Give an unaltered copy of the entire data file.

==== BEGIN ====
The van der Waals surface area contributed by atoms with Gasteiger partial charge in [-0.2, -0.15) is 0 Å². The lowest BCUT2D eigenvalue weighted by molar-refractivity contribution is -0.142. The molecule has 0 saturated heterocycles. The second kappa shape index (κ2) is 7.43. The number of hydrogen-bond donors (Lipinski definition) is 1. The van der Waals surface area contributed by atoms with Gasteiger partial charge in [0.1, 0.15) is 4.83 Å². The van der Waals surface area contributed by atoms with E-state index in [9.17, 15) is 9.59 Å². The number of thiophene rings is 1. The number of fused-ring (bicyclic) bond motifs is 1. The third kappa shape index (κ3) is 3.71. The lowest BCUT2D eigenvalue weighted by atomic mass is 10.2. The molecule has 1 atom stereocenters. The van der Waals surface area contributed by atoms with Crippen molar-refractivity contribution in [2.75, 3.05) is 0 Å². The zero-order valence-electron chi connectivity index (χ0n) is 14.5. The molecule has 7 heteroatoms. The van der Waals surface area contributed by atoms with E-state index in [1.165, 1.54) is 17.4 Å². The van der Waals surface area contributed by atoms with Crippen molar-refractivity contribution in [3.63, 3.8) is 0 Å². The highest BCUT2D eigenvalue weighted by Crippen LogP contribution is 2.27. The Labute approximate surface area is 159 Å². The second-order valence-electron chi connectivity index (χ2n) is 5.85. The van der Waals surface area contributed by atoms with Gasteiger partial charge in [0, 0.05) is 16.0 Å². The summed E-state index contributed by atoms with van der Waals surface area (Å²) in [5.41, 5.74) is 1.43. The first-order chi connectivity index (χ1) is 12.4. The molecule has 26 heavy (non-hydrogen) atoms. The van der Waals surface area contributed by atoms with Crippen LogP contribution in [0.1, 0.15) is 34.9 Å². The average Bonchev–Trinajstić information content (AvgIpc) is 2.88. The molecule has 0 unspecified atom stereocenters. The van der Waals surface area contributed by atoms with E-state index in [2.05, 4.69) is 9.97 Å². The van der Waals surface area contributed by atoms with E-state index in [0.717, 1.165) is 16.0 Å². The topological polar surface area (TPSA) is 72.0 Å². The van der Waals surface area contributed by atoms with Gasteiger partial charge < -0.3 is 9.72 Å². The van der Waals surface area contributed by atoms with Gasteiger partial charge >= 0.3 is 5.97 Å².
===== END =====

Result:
The van der Waals surface area contributed by atoms with Gasteiger partial charge in [-0.2, -0.15) is 0 Å². The lowest BCUT2D eigenvalue weighted by molar-refractivity contribution is -0.142. The molecule has 0 saturated heterocycles. The second kappa shape index (κ2) is 7.43. The number of hydrogen-bond donors (Lipinski definition) is 1. The van der Waals surface area contributed by atoms with Gasteiger partial charge in [0.1, 0.15) is 4.83 Å². The van der Waals surface area contributed by atoms with E-state index in [9.17, 15) is 9.59 Å². The number of thiophene rings is 1. The number of fused-ring (bicyclic) bond motifs is 1. The third kappa shape index (κ3) is 3.71. The lowest BCUT2D eigenvalue weighted by atomic mass is 10.2. The molecule has 1 atom stereocenters. The van der Waals surface area contributed by atoms with Crippen molar-refractivity contribution in [2.75, 3.05) is 0 Å². The zero-order valence-electron chi connectivity index (χ0n) is 14.5. The molecule has 7 heteroatoms. The van der Waals surface area contributed by atoms with E-state index in [1.165, 1.54) is 17.4 Å². The van der Waals surface area contributed by atoms with Crippen molar-refractivity contribution in [3.63, 3.8) is 0 Å². The highest BCUT2D eigenvalue weighted by Crippen LogP contribution is 2.27. The Labute approximate surface area is 159 Å². The second-order valence-electron chi connectivity index (χ2n) is 5.85. The van der Waals surface area contributed by atoms with Gasteiger partial charge in [0, 0.05) is 16.0 Å². The summed E-state index contributed by atoms with van der Waals surface area (Å²) in [5.41, 5.74) is 1.43. The first-order chi connectivity index (χ1) is 12.4. The molecule has 26 heavy (non-hydrogen) atoms. The van der Waals surface area contributed by atoms with Crippen LogP contribution in [0.1, 0.15) is 34.9 Å². The average Bonchev–Trinajstić information content (AvgIpc) is 2.88. The molecule has 0 unspecified atom stereocenters. The van der Waals surface area contributed by atoms with E-state index in [2.05, 4.69) is 9.97 Å². The van der Waals surface area contributed by atoms with E-state index in [0.717, 1.165) is 16.0 Å². The topological polar surface area (TPSA) is 72.0 Å². The van der Waals surface area contributed by atoms with Gasteiger partial charge < -0.3 is 9.72 Å². The van der Waals surface area contributed by atoms with Gasteiger partial charge >= 0.3 is 5.97 Å².